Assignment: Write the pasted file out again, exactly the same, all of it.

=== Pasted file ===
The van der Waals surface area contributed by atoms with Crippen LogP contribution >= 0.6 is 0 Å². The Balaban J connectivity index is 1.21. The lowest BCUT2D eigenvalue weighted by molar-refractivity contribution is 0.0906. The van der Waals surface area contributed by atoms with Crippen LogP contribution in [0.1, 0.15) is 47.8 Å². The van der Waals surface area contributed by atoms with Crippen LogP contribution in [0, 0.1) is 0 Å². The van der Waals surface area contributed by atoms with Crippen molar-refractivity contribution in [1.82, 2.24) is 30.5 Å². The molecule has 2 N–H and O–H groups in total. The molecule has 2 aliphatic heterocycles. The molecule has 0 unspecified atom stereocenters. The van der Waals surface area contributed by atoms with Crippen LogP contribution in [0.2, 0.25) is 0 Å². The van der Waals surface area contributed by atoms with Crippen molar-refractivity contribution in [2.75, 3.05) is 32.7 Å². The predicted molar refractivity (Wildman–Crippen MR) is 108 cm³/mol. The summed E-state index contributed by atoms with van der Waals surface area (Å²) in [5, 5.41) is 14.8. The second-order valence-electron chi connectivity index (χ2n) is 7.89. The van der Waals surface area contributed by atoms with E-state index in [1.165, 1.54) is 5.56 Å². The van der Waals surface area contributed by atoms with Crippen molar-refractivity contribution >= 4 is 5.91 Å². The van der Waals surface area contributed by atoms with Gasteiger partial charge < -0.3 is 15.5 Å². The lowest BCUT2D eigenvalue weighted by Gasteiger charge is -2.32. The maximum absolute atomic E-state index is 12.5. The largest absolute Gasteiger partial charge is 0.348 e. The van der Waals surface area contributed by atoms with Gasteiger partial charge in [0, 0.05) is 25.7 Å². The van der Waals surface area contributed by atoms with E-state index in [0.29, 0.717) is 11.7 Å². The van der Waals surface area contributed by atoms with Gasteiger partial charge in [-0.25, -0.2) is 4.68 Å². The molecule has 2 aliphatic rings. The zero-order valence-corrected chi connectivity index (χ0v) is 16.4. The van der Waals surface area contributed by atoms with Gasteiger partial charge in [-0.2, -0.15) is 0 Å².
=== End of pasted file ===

The van der Waals surface area contributed by atoms with Crippen LogP contribution >= 0.6 is 0 Å². The Balaban J connectivity index is 1.21. The lowest BCUT2D eigenvalue weighted by molar-refractivity contribution is 0.0906. The van der Waals surface area contributed by atoms with Crippen LogP contribution in [0.1, 0.15) is 47.8 Å². The van der Waals surface area contributed by atoms with Crippen LogP contribution in [0, 0.1) is 0 Å². The van der Waals surface area contributed by atoms with Crippen molar-refractivity contribution in [1.82, 2.24) is 30.5 Å². The molecule has 2 N–H and O–H groups in total. The molecule has 2 aliphatic heterocycles. The molecule has 0 unspecified atom stereocenters. The van der Waals surface area contributed by atoms with Crippen LogP contribution in [0.2, 0.25) is 0 Å². The van der Waals surface area contributed by atoms with Crippen molar-refractivity contribution in [2.75, 3.05) is 32.7 Å². The predicted molar refractivity (Wildman–Crippen MR) is 108 cm³/mol. The summed E-state index contributed by atoms with van der Waals surface area (Å²) in [5, 5.41) is 14.8. The second-order valence-electron chi connectivity index (χ2n) is 7.89. The van der Waals surface area contributed by atoms with E-state index in [1.165, 1.54) is 5.56 Å². The van der Waals surface area contributed by atoms with Crippen molar-refractivity contribution >= 4 is 5.91 Å². The van der Waals surface area contributed by atoms with Gasteiger partial charge < -0.3 is 15.5 Å². The lowest BCUT2D eigenvalue weighted by Gasteiger charge is -2.32. The maximum absolute atomic E-state index is 12.5. The largest absolute Gasteiger partial charge is 0.348 e. The van der Waals surface area contributed by atoms with Gasteiger partial charge in [0, 0.05) is 25.7 Å². The van der Waals surface area contributed by atoms with E-state index in [0.29, 0.717) is 11.7 Å². The van der Waals surface area contributed by atoms with Gasteiger partial charge in [-0.25, -0.2) is 4.68 Å². The molecule has 2 aliphatic rings. The zero-order valence-corrected chi connectivity index (χ0v) is 16.4. The van der Waals surface area contributed by atoms with Gasteiger partial charge in [-0.2, -0.15) is 0 Å².